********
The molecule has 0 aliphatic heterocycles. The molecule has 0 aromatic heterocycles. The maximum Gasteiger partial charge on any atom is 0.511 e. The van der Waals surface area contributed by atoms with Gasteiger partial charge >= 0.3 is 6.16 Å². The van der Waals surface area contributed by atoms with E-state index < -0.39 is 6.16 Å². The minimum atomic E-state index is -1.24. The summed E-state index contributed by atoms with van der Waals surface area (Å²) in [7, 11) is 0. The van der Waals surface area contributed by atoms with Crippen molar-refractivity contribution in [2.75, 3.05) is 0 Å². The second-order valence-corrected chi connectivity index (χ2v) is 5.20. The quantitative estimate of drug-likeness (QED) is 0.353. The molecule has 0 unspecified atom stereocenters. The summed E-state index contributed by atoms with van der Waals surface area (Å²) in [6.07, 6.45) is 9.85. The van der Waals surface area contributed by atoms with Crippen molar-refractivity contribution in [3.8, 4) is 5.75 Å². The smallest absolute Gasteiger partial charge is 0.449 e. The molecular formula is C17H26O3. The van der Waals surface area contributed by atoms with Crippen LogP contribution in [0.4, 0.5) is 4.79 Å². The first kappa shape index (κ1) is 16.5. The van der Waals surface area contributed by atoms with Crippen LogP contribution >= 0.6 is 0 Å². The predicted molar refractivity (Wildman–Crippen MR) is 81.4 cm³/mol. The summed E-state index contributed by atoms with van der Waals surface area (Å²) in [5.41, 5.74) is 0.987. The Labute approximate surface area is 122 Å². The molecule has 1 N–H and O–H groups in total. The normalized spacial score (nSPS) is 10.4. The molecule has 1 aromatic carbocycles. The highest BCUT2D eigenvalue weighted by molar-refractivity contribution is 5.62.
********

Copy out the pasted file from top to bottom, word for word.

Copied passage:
The molecule has 0 aliphatic heterocycles. The molecule has 0 aromatic heterocycles. The maximum Gasteiger partial charge on any atom is 0.511 e. The van der Waals surface area contributed by atoms with Gasteiger partial charge >= 0.3 is 6.16 Å². The van der Waals surface area contributed by atoms with E-state index < -0.39 is 6.16 Å². The minimum atomic E-state index is -1.24. The summed E-state index contributed by atoms with van der Waals surface area (Å²) in [7, 11) is 0. The van der Waals surface area contributed by atoms with Crippen molar-refractivity contribution in [2.75, 3.05) is 0 Å². The second-order valence-corrected chi connectivity index (χ2v) is 5.20. The quantitative estimate of drug-likeness (QED) is 0.353. The molecule has 0 unspecified atom stereocenters. The summed E-state index contributed by atoms with van der Waals surface area (Å²) in [6.07, 6.45) is 9.85. The van der Waals surface area contributed by atoms with Crippen molar-refractivity contribution in [3.8, 4) is 5.75 Å². The smallest absolute Gasteiger partial charge is 0.449 e. The molecular formula is C17H26O3. The van der Waals surface area contributed by atoms with Crippen LogP contribution in [0.4, 0.5) is 4.79 Å². The first kappa shape index (κ1) is 16.5. The van der Waals surface area contributed by atoms with Crippen LogP contribution >= 0.6 is 0 Å². The predicted molar refractivity (Wildman–Crippen MR) is 81.4 cm³/mol. The summed E-state index contributed by atoms with van der Waals surface area (Å²) in [5.41, 5.74) is 0.987. The Labute approximate surface area is 122 Å². The molecule has 1 N–H and O–H groups in total. The normalized spacial score (nSPS) is 10.4. The molecule has 1 aromatic carbocycles. The highest BCUT2D eigenvalue weighted by molar-refractivity contribution is 5.62.